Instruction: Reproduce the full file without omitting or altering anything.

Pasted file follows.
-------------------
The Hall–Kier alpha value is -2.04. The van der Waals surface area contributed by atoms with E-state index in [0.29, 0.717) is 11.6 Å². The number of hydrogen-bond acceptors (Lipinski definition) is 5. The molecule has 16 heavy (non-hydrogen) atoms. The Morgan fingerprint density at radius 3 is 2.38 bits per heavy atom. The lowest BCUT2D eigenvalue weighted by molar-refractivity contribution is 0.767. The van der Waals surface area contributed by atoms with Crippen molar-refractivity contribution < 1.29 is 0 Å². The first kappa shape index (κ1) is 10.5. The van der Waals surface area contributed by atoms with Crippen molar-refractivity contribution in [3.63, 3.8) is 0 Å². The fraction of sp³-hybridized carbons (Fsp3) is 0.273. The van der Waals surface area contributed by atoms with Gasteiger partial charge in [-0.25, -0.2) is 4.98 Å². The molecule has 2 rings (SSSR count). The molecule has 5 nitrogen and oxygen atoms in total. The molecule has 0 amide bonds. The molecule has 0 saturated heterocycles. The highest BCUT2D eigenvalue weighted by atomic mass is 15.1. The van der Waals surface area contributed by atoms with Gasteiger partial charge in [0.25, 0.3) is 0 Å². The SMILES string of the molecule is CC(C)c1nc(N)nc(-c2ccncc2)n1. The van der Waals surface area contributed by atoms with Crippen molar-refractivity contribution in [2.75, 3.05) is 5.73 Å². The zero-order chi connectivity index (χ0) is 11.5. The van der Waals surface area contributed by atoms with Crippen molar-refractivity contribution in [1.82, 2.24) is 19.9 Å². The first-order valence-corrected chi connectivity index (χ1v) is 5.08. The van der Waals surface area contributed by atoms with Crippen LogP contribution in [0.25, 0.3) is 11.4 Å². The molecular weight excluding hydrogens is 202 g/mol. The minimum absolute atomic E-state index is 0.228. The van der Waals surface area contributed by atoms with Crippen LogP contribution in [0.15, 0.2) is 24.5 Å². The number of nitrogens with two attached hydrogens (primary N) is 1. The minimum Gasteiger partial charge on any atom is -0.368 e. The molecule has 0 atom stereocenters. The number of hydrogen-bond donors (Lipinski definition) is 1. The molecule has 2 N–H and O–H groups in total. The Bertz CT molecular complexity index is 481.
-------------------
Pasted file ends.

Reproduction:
The Hall–Kier alpha value is -2.04. The van der Waals surface area contributed by atoms with E-state index in [0.29, 0.717) is 11.6 Å². The number of hydrogen-bond acceptors (Lipinski definition) is 5. The molecule has 16 heavy (non-hydrogen) atoms. The Morgan fingerprint density at radius 3 is 2.38 bits per heavy atom. The lowest BCUT2D eigenvalue weighted by molar-refractivity contribution is 0.767. The van der Waals surface area contributed by atoms with Crippen molar-refractivity contribution < 1.29 is 0 Å². The first kappa shape index (κ1) is 10.5. The van der Waals surface area contributed by atoms with Crippen molar-refractivity contribution in [3.63, 3.8) is 0 Å². The fraction of sp³-hybridized carbons (Fsp3) is 0.273. The van der Waals surface area contributed by atoms with Gasteiger partial charge in [-0.25, -0.2) is 4.98 Å². The molecule has 2 rings (SSSR count). The molecule has 5 nitrogen and oxygen atoms in total. The molecule has 0 amide bonds. The molecule has 0 saturated heterocycles. The highest BCUT2D eigenvalue weighted by atomic mass is 15.1. The van der Waals surface area contributed by atoms with Gasteiger partial charge in [0.25, 0.3) is 0 Å². The SMILES string of the molecule is CC(C)c1nc(N)nc(-c2ccncc2)n1. The van der Waals surface area contributed by atoms with Crippen molar-refractivity contribution in [2.75, 3.05) is 5.73 Å². The zero-order chi connectivity index (χ0) is 11.5. The van der Waals surface area contributed by atoms with Crippen molar-refractivity contribution in [1.82, 2.24) is 19.9 Å². The first-order valence-corrected chi connectivity index (χ1v) is 5.08. The van der Waals surface area contributed by atoms with Crippen LogP contribution in [0.25, 0.3) is 11.4 Å². The molecular weight excluding hydrogens is 202 g/mol. The minimum absolute atomic E-state index is 0.228. The van der Waals surface area contributed by atoms with Crippen LogP contribution in [0.15, 0.2) is 24.5 Å². The number of nitrogens with two attached hydrogens (primary N) is 1. The minimum Gasteiger partial charge on any atom is -0.368 e. The molecule has 0 atom stereocenters. The number of hydrogen-bond donors (Lipinski definition) is 1. The molecule has 2 N–H and O–H groups in total. The Bertz CT molecular complexity index is 481.